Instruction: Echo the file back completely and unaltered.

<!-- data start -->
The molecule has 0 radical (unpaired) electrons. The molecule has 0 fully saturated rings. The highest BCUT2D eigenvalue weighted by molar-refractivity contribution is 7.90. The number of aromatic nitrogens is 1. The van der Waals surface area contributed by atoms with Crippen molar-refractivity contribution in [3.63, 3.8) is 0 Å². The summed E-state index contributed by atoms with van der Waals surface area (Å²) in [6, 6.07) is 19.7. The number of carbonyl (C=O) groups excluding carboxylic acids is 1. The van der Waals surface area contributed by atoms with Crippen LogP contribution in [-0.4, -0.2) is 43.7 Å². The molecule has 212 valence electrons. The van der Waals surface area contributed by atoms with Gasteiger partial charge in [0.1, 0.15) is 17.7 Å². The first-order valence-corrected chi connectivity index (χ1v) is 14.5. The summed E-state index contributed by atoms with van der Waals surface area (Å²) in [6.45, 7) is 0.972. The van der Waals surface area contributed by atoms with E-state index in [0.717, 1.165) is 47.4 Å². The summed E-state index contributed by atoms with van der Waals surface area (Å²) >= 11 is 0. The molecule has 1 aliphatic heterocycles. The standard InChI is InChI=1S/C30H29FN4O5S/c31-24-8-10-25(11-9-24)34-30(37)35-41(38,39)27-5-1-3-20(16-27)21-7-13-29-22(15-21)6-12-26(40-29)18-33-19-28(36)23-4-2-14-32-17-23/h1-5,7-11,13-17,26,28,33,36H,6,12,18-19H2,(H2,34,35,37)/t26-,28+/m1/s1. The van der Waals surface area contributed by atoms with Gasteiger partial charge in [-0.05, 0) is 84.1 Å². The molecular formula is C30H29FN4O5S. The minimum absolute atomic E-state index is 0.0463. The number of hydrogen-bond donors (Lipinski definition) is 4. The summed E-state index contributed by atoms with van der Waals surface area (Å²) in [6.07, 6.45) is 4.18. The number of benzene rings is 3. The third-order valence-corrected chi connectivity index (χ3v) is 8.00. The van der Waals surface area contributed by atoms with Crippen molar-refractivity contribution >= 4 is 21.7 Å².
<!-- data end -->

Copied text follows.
The molecule has 0 radical (unpaired) electrons. The molecule has 0 fully saturated rings. The highest BCUT2D eigenvalue weighted by molar-refractivity contribution is 7.90. The number of aromatic nitrogens is 1. The van der Waals surface area contributed by atoms with Crippen molar-refractivity contribution in [3.63, 3.8) is 0 Å². The summed E-state index contributed by atoms with van der Waals surface area (Å²) in [6, 6.07) is 19.7. The number of carbonyl (C=O) groups excluding carboxylic acids is 1. The van der Waals surface area contributed by atoms with Crippen LogP contribution in [-0.4, -0.2) is 43.7 Å². The molecule has 212 valence electrons. The van der Waals surface area contributed by atoms with Gasteiger partial charge in [0.1, 0.15) is 17.7 Å². The first-order valence-corrected chi connectivity index (χ1v) is 14.5. The summed E-state index contributed by atoms with van der Waals surface area (Å²) in [6.45, 7) is 0.972. The van der Waals surface area contributed by atoms with E-state index in [0.717, 1.165) is 47.4 Å². The summed E-state index contributed by atoms with van der Waals surface area (Å²) >= 11 is 0. The molecule has 1 aliphatic heterocycles. The standard InChI is InChI=1S/C30H29FN4O5S/c31-24-8-10-25(11-9-24)34-30(37)35-41(38,39)27-5-1-3-20(16-27)21-7-13-29-22(15-21)6-12-26(40-29)18-33-19-28(36)23-4-2-14-32-17-23/h1-5,7-11,13-17,26,28,33,36H,6,12,18-19H2,(H2,34,35,37)/t26-,28+/m1/s1. The van der Waals surface area contributed by atoms with Gasteiger partial charge in [-0.05, 0) is 84.1 Å². The molecular formula is C30H29FN4O5S. The minimum absolute atomic E-state index is 0.0463. The number of hydrogen-bond donors (Lipinski definition) is 4. The summed E-state index contributed by atoms with van der Waals surface area (Å²) in [6.07, 6.45) is 4.18. The number of benzene rings is 3. The third-order valence-corrected chi connectivity index (χ3v) is 8.00. The van der Waals surface area contributed by atoms with Crippen molar-refractivity contribution >= 4 is 21.7 Å².